Whether expressing wartime frustrations, transmitting cryptic messages or simply letting the world know, I'm alive, graffiti was one of the ways soldiers told their tales of the Civil War. From teenage privates to generals, their scrawls still live on the walls of historic sites near Fairfax County, Virginia. Download your own Northern Virginia Graffiti Trail brochure.
Historic Blenheim, in the City of Fairfax, contains one of the most voluminous and best-preserved examples of Civil War inscriptions in the nation. More than 100 signatures, art and poetry comprise a "diary on walls," penned by Union soldiers during their occupation of the Fairfax Court House area in 1862-63.
Next, drive to Mt. Zion Historic Park in Aldie, located in Loudoun County. Built in 1851, the site was used as a Union hospital and graffiti on the walls are remnants of the soldier's days spent in recuperation.
Last, head to The Old Court House Civil War Museum in Winchester, VA. The court house was the most important public building in Winchester during the Civil War and was a natural spot to treat the wounded and to hold prisoners. Many of the prisoners wrote their names on the walls of the courthouse.
Start your day at Ben Lomond Historic Site in neighboring Prince William County. Following the Battle of First Manassas Confederate forces used the house and grounds as a hospital. By the spring of 1862, Union forces occupied Ben Lomond. Today, visitors can read their graffiti on the walls inside the house.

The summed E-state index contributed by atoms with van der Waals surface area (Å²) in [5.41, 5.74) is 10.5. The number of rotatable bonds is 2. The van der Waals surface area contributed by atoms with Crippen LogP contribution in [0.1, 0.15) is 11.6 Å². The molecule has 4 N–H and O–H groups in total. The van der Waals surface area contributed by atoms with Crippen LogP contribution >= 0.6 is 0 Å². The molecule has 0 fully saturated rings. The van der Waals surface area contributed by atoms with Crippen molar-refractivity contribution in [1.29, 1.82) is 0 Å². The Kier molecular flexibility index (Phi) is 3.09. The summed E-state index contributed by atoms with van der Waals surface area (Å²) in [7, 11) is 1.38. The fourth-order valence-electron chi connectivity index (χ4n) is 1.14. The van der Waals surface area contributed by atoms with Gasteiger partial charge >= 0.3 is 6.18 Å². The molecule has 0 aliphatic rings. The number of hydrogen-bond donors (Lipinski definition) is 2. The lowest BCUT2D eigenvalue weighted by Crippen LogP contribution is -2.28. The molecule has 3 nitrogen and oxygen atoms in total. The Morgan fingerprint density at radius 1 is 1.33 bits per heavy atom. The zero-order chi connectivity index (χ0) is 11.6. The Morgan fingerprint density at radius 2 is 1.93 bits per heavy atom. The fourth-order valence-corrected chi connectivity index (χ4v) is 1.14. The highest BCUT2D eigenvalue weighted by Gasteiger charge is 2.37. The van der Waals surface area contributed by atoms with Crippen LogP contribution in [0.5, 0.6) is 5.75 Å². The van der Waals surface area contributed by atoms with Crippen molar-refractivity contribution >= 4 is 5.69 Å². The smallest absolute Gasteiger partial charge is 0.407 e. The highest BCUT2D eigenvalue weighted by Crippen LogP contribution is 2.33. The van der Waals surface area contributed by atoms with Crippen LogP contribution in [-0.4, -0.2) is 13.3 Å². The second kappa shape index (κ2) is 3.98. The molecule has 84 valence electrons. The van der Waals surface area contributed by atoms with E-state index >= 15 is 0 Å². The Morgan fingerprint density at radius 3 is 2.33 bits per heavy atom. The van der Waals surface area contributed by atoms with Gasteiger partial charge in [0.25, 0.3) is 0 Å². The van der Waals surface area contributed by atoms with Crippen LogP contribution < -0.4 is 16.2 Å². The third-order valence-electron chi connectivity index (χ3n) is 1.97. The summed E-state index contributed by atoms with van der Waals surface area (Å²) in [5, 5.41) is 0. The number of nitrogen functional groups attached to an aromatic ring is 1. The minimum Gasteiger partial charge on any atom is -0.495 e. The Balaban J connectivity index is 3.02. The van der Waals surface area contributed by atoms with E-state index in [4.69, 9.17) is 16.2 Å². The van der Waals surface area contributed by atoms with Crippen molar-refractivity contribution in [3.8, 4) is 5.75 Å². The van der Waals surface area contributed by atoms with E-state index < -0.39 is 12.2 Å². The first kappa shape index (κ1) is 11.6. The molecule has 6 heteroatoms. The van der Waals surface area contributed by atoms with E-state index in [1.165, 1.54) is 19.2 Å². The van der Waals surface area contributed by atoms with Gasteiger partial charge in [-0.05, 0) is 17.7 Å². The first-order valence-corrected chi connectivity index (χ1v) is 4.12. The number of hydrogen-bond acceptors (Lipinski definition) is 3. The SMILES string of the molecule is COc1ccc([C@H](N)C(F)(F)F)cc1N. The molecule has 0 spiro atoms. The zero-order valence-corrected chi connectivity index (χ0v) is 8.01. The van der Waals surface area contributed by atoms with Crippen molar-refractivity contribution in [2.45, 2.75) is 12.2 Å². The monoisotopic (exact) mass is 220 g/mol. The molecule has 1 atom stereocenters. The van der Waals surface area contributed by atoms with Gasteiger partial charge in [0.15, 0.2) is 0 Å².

The Graffiti House, in nearby Culpeper County, served as a field hospital for the South during The Battle of Brandy Station, one of history's greatest cavalry engagements. Drawings and signatures from both sides were rediscovered in 1993 and much has been preserved. The earliest date deciphered is from April 1863 when the Federal cavalry crossed the Rappahannock River at Beverly's Ford to initiate the Chancellorsville Campaign. Civil War graffiti wasn't limited to the young and rebellious. Among the signatures at Graffiti House are Colonel John Farnum, Commander of the 70th New York Infantry and General J.E.B. Stuart, Calvary Commander of the Confederate Army.